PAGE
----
Is your First Aid program compliant with the latest ANSI Standards?

ANSI (American National Standards Institute) Minimum Requirements for Workplace First Aid Kits and Supplies (ANSI Z308.1) establishes the minimum requirements for first aid kit supplies. First aid kits are classified based on the assortment and quantity of first aid supplies intended to deal with most types of injuries and sudden illnesses that may be encountered in the workplace.

5.1.1 Class A Kit’s

Class A first aid kits are intended to provide a basic range of products to deal with most common types of injuries encountered in the workplace including: major wounds, minor wounds (cuts and abrasions), minor burns and eye injuries. First aid kits designated as Class A shall contain the assortment of compliant supplies in the quantities specified in the table below.

FA Small Cab

ANSI First Aid Standards

5.1.2 Class B Kits 

Class B kits are intended to provide a broader range and quantity of supplies to deal with injuries encountered in more populated, complex and/or high risk workplace environments. First aid kits designated as Class B shall contain the assortment of compliant supplies in the quantities specified in the table below.

ANSI Class B Cabinet

For more information about First Aid Cabinet Service click here or Call: 800-869-6970


Are you ready to save a life? Learn CPR/First Aid

CPR/First Aid – Corporate and Group Classes

September 17th  – 21st

UniFirst First Aid + Safety offers weekly CPR classes for companies and groups, UniFirst First Aid + Safety’s CPRAED and First Aid training program will help employers meet OSHA and other federal and state regulatory requirements for training employees how to respond and care for medical emergencies at work.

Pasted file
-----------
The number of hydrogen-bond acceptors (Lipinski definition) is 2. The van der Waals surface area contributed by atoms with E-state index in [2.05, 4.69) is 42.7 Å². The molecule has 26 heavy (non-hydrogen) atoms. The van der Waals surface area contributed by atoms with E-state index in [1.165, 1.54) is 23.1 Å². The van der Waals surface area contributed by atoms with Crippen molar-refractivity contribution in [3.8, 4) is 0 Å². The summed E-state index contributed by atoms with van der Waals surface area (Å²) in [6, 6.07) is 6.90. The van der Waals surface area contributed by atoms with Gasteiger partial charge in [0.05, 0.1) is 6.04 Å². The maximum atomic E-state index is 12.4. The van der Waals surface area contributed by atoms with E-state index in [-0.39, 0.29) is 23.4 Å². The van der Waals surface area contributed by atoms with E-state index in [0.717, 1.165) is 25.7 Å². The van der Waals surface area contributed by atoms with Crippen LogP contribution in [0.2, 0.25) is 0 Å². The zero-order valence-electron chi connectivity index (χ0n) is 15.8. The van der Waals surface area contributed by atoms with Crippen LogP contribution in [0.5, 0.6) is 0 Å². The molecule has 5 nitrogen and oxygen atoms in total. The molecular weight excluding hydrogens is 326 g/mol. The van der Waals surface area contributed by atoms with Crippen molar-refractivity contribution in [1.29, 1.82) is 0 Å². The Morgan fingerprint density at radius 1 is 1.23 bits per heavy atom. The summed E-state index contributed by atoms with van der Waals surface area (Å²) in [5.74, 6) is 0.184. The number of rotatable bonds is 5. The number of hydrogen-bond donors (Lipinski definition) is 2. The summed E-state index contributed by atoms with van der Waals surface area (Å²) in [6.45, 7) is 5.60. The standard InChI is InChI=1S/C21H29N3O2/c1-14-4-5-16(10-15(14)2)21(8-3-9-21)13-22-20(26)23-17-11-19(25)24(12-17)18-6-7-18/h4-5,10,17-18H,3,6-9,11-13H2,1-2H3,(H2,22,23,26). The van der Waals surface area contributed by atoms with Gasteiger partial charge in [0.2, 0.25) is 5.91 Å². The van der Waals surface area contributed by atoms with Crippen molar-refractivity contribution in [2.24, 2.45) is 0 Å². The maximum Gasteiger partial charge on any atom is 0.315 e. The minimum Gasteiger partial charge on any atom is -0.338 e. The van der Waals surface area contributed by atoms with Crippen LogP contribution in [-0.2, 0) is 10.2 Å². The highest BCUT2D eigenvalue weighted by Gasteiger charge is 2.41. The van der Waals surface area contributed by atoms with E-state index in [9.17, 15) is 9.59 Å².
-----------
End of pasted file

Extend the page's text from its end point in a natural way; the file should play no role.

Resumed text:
This 2 year certification course conforms to the 2015 AHA Guidelines Update for CPR and ECC, and the 2015 AHA and ARC Guidelines Update for First Aid.

 

Call Now to speak with a UniFirst First Aid + Safety First Aid/CPR Specialist

Click Here to learn more about First Aid/CPR

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70% of hand injuries are preventable, what you need to know….

Hand injuries, including injury to fingernails and fingers, are often written off as first-aid usage and near-misses. Many workers consider the use of gloves hard to comply with and unnecessary. Yet, more varieties of gloves for broader purposes exist than ever before – cut-resistant, chemical protective, electrically-rated, infection control, just to name a few. Carefully identifying the need, then selecting a glove with the appropriate performance parameters can prevent many injuries.

Back in the ‘old days’ People considered it a sign of toughness not to wear gloves. Most never considered wearing gloves to keep a better grip on tools, prevent knuckle busters and burns, or just keep my hands clean. In my teens and twenties, I would have been laughed at for wearing gloves. Now watching shows like Orange County Chopper, Monster Garage, and Pimp My Ride you see these master mechanics wearing gloves.

Gloves can make your job easier and safer. Choosing the correct glove for the job is a critical decision in preventing injuries while maintaining a grip on the situation. Identify the hazard and then evaluate the required characteristics for a glove. Hazards can range from heat, flames, sparks, sharp object electrical energy, and chemicals.

Identify the hazards that could injure hands in this week’s discussion. List the characteristics required in each case and check your inventory to see if you have the proper gloves. Gloves are considered PPE and are the last line of defense in preventing injuries. Wear them every time. Remember that prevention is the key to a workplace where Nobody Gets Hurt.

OSHA 1910.138(a)

General requirements. Employers shall select and require employees to use appropriate hand protection when employees’ hands are exposed to hazards such as those from skin absorption of harmful substances; severe cuts or lacerations; severe abrasions; punctures; chemical burns; thermal burns; and harmful temperature extremes.

OSHA 1910.138(b)

Selection. Employers shall base the selection of the appropriate hand protection on an evaluation of the performance characteristics of the hand protection relative to the task(s) to be performed, conditions present, duration of use, and the hazards and potential hazards identified.